Thus, in oncology settings, ginger has been reported useful for preventing chemotherapy-induced nausea and vomiting. Another study suggested that adjuvant ginger supplementation may improve CIN-related quality of life and cancer-related fatigue. 6-gingerol, a bioactive compound in ginger, was also shown to improve overall CINV, appetite, and quality of life. Supplementation may also have chemopreventive effects for those at increased risk for colon cancer with normal-appearing colonic mucosa.
Ginger and its constituents are also effective against pancreatic cancer. Park et al. have shown that 6-gingerol inhibits the growth of pancreatic cancer HPAC and BxPC-3 cells through cell cycle arrest at G1 phase and independent of p53 status. Further they found that 6-gingerol decreased both cyclin A and cyclin-dependent kinase (Cdk) expression followed by reduction in retinoblastoma (Rb) phosphorylation and blocking of S phase entry.
Another study by Kim et al. showed that 6-gingerol regulates tight junction-related proteins and suppresses invasion and metastasis of pancreatic cancer cells. These functions of 6-gingerol were mediated through NF-κB/Snail inhibition via inhibition of the extracellular signal-regulated kinases (ERK) pathway. Thus, 6-gingerol suppresses the invasive activity of PANC-1 cells.
Overall, a significant number of in vitro and laboratory animal studies provide substantial evidence that ginger and its organic pungent vallinoid compounds are effective inhibitors of the carcinogenic process. The use of this ancient medicine for gastrointestinal problems (stimulation of digestion) has been given scientific approval.
The antiemetic action of ginger is attributed to shogaol and gingerol, compounds present in the rhizome, which stimulate the flow of saliva, bile, and gastric secretions, and galanolactone that can act as a competitive antagonist at serotonin 5-HT3 receptors. Additional activities include the stimulation of antral contractions, reduction of postprandial antral area, and acceleration of gastric emptying. Ginger inhibits thromboxane formation and platelet aggregation. However, these effects appear to be dose- and formulation-dependent (eg., dried, fresh, or extract).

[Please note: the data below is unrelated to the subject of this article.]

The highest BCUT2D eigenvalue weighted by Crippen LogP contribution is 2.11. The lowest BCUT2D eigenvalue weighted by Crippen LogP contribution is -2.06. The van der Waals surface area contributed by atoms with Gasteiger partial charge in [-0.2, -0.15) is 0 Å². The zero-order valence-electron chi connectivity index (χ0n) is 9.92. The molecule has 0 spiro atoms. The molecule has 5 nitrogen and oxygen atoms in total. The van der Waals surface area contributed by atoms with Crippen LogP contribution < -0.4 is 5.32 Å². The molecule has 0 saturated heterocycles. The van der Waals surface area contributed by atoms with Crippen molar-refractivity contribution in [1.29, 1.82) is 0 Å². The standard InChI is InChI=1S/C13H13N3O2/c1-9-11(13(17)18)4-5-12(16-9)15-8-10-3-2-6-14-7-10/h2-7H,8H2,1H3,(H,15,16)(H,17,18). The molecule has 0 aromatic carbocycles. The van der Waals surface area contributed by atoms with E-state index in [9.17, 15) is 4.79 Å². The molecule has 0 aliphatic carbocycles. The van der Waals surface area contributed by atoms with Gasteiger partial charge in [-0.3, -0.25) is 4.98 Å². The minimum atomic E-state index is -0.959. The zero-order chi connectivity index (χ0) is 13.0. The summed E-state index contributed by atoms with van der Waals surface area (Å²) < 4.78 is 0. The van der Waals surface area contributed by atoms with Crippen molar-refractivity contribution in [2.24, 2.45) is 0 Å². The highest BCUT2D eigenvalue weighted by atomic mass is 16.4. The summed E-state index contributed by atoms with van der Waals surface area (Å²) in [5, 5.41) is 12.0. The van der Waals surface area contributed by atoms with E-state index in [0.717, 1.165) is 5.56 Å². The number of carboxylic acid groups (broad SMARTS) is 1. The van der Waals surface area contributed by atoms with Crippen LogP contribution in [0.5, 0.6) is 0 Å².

In vitro studies suggest that fresh ginger stimulates mucosal cells to secrete IFN-β to combat viral infection, while certain ginger preparations reduced lipopolysaccharide-induced secretion of IL-8 in human bronchial epithelial cells, along with inhibiting human telomerase reverse transcriptase (hTERT) and c-Myc expression in human lung cancer cells.
In other studies, gingerol induced apoptosis of gastric cancer cells through TRAIL-dependent caspase 3/7 activation and inhibited cell-cycle progression by reducing cyclin D1 expression. It also inhibited secretion of angiogenic cytokines such as VEGF and IL-8 in ovarian cancer cells. In animal models, shogaol reduced in vivo tumor growth by damaging microtubules and by inducing mitotic arrest. Increased levels of circulating antioxidant and phase II enzymes, and reduced lipid peroxidation levels are also mechanisms by which ginger protects against DMH-induced colon cancers.
Anticancer activities of ginger against colorectal cancer have been well documented. Numerous in vitro studies showed that ginger and its active components inhibit growth and proliferation of colorectal cancer cells. In a study, 6-gingerol inhibited growth of colon cancer HCT116 cells. The suppression of tumor growth was found to be linked with the inhibition of leukotriene A4 hydrolase activity, which was further confirmed by in silico approach. Besides these, various other mechanisms were reported to be involved in 6-gingerol-induced cell growth inhibition and apoptosis in human colorectal cancer cells. These include protein degradation as well as downregulation of cyclin D1, NAG-1 beta-catenin, PKCepsilon, and GSK-3β pathways. Radhakrishnan et al. reported that the anticancer activity of 6-gingerol could be associated with the inhibition of ERK1/2/JNK/AP-1 pathway.
Lastly, -gingerol suppresses anchorage-independent cancer cell growth by inhibiting LTA4H activity in HCT116 colorectal cancer cells.